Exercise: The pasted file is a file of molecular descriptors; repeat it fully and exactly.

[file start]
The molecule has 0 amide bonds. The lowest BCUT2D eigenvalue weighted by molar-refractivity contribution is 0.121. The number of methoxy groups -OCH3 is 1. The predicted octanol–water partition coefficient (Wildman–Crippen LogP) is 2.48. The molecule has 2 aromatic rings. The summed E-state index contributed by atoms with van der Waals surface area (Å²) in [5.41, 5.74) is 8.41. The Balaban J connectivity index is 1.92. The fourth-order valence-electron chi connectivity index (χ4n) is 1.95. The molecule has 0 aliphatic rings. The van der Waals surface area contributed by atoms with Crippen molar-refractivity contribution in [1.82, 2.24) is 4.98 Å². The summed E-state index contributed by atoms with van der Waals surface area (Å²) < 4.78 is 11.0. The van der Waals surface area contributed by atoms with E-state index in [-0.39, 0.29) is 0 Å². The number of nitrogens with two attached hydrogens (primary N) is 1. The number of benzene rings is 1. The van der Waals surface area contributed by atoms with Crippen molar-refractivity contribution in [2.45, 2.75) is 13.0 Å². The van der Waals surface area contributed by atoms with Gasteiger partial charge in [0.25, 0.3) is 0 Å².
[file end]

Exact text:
The molecule has 0 amide bonds. The lowest BCUT2D eigenvalue weighted by molar-refractivity contribution is 0.121. The number of methoxy groups -OCH3 is 1. The predicted octanol–water partition coefficient (Wildman–Crippen LogP) is 2.48. The molecule has 2 aromatic rings. The summed E-state index contributed by atoms with van der Waals surface area (Å²) in [5.41, 5.74) is 8.41. The Balaban J connectivity index is 1.92. The fourth-order valence-electron chi connectivity index (χ4n) is 1.95. The molecule has 0 aliphatic rings. The van der Waals surface area contributed by atoms with Crippen molar-refractivity contribution in [1.82, 2.24) is 4.98 Å². The summed E-state index contributed by atoms with van der Waals surface area (Å²) < 4.78 is 11.0. The van der Waals surface area contributed by atoms with E-state index in [-0.39, 0.29) is 0 Å². The number of nitrogens with two attached hydrogens (primary N) is 1. The number of benzene rings is 1. The van der Waals surface area contributed by atoms with Crippen molar-refractivity contribution in [2.45, 2.75) is 13.0 Å². The van der Waals surface area contributed by atoms with Gasteiger partial charge in [0.25, 0.3) is 0 Å².